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Team 45 45 League
Steering Committee members:
Standing Subcommittee (Rules):
Standing Subcommittee (Technology):
The role and purpose of the Steering Committee is to manage the affairs of the league, to set its direction and expansion, see to its advertisement and management, write the Constitution, Statutes and Handbooks, and review the rulings of the previous Oversight Committee. This is the ultimate governing body of Team 45 45 League with all rights and responsibilities. (Article III of the League Constitution)
League Members may stay informed of potential rules changes by watching this page. Prior to voting results being displayed here, members may make their comments known by notifying any Steering Committee member, who may choose to forward your comments to the Steering Committee. The Committee members will not disclose any details of the Committee discussions.
Item 1. T65 Tournament Parameters - Approved
Item 2. Replace “showing up for” with “starting” in the 24 hour rule - Approved
Item 3. Establish proper ruling when an offer contains a day and an incorrect corresponding date. - Option 2 (invalid until clarified) approved
Item 4. Add league contact (questions) to Section 18.D and FAQ 22 - Not approved. Remove part of FAQ 22 for consistency.
T65 Jun 2 - Aug 18, 2015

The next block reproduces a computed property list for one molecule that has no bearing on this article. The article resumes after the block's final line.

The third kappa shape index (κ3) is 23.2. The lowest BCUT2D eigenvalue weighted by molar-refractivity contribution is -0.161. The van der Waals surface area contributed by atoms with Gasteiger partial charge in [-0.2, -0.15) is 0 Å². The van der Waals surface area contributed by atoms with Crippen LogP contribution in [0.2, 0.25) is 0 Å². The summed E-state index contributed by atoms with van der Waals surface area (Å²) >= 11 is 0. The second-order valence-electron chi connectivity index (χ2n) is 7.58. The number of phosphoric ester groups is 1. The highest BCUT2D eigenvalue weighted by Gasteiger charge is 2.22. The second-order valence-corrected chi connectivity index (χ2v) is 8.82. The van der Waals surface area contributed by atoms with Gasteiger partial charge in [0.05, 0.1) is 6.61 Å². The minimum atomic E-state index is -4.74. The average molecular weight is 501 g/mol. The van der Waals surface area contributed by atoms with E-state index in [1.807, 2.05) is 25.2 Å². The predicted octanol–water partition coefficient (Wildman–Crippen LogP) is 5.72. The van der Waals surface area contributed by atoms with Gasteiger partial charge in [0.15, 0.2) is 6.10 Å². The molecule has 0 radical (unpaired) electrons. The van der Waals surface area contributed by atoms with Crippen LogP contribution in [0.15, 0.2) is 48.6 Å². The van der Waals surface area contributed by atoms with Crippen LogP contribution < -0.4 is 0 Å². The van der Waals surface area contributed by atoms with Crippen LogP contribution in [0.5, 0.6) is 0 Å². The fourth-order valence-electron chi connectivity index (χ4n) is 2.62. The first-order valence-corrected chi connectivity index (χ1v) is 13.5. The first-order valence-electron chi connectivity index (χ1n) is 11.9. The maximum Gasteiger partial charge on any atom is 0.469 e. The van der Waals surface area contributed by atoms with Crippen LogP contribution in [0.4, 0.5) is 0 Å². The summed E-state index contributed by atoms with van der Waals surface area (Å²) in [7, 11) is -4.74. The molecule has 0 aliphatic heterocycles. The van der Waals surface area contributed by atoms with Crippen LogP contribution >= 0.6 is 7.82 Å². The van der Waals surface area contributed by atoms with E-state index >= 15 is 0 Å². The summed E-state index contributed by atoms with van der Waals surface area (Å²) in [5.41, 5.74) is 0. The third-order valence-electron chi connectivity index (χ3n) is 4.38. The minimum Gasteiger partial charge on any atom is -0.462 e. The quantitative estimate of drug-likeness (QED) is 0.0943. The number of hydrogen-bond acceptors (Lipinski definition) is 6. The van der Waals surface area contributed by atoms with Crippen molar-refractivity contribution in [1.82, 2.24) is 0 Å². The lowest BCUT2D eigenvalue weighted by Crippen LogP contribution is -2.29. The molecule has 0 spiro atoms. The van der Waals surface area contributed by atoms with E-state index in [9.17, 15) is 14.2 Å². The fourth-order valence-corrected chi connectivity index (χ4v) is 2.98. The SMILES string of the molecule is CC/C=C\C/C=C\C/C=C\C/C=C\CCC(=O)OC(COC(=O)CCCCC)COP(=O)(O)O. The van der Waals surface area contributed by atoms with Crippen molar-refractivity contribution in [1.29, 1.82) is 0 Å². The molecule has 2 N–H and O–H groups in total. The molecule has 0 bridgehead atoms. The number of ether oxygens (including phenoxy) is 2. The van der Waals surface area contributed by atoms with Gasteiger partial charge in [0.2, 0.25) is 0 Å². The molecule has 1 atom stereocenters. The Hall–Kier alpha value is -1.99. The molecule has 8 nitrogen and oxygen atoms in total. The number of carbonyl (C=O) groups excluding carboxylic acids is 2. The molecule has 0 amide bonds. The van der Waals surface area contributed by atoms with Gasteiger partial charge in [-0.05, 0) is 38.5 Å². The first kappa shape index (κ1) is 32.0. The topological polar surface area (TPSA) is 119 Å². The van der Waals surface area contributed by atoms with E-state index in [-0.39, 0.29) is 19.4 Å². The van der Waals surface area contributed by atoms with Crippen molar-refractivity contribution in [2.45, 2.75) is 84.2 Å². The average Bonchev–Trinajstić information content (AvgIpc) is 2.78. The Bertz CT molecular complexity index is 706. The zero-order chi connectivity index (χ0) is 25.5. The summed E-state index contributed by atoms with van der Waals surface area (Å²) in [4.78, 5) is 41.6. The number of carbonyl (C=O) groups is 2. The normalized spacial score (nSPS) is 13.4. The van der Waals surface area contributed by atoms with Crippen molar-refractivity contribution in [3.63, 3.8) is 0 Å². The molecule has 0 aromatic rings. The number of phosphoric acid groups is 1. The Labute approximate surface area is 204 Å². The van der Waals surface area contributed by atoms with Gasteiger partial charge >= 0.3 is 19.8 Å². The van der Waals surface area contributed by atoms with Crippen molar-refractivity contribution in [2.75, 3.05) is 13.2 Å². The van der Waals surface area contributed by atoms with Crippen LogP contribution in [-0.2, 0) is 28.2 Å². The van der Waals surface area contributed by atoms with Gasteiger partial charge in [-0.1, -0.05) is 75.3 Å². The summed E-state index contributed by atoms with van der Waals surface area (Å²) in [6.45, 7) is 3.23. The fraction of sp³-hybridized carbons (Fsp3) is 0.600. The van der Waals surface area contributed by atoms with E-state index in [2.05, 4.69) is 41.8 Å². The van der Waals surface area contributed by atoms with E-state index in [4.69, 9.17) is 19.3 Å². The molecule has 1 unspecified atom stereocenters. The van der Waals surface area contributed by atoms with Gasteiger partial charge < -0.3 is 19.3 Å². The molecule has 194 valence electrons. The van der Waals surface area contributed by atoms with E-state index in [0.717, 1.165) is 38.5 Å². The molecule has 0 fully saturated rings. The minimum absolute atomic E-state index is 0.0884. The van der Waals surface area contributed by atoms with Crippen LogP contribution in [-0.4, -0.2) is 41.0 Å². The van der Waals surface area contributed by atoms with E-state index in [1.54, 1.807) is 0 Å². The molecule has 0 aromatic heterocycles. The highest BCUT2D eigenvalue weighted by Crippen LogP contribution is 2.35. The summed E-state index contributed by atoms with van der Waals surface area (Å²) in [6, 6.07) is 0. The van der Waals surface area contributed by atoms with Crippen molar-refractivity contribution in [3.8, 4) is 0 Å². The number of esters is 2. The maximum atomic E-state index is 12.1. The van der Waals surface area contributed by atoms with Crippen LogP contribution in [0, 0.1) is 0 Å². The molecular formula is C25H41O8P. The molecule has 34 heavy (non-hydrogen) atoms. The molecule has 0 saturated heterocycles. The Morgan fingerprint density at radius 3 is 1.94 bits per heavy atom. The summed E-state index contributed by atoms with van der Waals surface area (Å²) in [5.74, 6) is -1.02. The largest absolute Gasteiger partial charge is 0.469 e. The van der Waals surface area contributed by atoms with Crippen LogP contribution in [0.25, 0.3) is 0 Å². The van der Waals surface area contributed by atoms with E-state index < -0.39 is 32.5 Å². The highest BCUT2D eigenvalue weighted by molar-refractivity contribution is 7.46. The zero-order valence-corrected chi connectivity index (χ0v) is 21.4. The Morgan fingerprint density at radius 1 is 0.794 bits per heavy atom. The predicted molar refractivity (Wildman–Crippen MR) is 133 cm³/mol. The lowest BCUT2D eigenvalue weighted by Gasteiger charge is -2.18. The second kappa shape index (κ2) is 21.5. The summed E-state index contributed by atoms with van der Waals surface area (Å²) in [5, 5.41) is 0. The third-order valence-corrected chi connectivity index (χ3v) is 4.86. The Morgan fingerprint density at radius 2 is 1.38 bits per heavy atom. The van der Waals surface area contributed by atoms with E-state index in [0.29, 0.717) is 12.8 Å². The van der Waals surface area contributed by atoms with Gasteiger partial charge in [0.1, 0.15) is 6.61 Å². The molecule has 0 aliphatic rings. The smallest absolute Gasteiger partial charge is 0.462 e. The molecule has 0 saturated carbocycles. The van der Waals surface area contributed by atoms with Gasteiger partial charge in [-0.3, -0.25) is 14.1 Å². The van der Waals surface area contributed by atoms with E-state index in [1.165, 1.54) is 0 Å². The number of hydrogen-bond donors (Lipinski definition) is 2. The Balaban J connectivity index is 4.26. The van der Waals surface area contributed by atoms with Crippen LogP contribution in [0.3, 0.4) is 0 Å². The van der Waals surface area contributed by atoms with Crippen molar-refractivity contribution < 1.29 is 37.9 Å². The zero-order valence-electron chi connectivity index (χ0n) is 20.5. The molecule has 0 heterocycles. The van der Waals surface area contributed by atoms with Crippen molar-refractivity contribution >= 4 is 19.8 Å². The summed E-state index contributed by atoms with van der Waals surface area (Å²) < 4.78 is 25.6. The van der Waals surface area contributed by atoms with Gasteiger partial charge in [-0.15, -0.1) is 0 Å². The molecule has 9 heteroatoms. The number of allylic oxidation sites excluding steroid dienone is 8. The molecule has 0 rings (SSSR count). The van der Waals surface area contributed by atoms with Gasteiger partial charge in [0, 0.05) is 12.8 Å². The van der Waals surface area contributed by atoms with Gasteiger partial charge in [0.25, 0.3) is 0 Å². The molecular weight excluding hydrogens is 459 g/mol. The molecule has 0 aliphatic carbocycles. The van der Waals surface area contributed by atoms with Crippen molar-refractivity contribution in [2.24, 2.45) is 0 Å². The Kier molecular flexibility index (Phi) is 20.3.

Time Control: 45 45
May 5, 2015 Ratings “fixed” and Profiles Open
Count of team RR reductions (if any) precedes board removal tiebreak.
Playoff rounds may be delayed, section by section, for late finishing games and outstanding appeals.
No Adjournment week during playoffs.
Note.—Per Administrative Rule 13, all Tuesday (and Sunday) deadlines are 17:00 ICC time.
Playing dates: See schedule
The rule: Section 10.C.vii.a defines the rights and obligations of both players when a game is accepted less than 24 hours from game time. It protects the offering player from being surprised by a late acceptance and the accepting player from having his legitimate game disqualified because the offering player had not officially confirmed the acceptance prior to playing the game.
Problem: The key phrase in the statute is “showing up for the game”. When the statute was written it was presumed that if the offering player was present, logged in to ICC, at game time, he intended to play the game. In other words, the offering player’s protection ends with his presence, and he is required to play the game or suffer appropriate penalties.
Objections have been raised to that criteria. The argument is made that the player, unaware that the time had been accepted, might be logged in automatically for hours but not actually paying attention, or involved in a blitz tourney thinking his offer had not been accepted, or just “checking in”, with no plans or expectations of playing a league game at that time.
Solution: Rules Subcommittee agrees with those arguments, and is recommending a single change to the statute, replacing “showing up for” with “starting”. With this one change, the offering player will now be assumed to have confirmed the late acceptance by actually starting the game, accidentally or not, and must accept the outcome of the game under all applicable rules.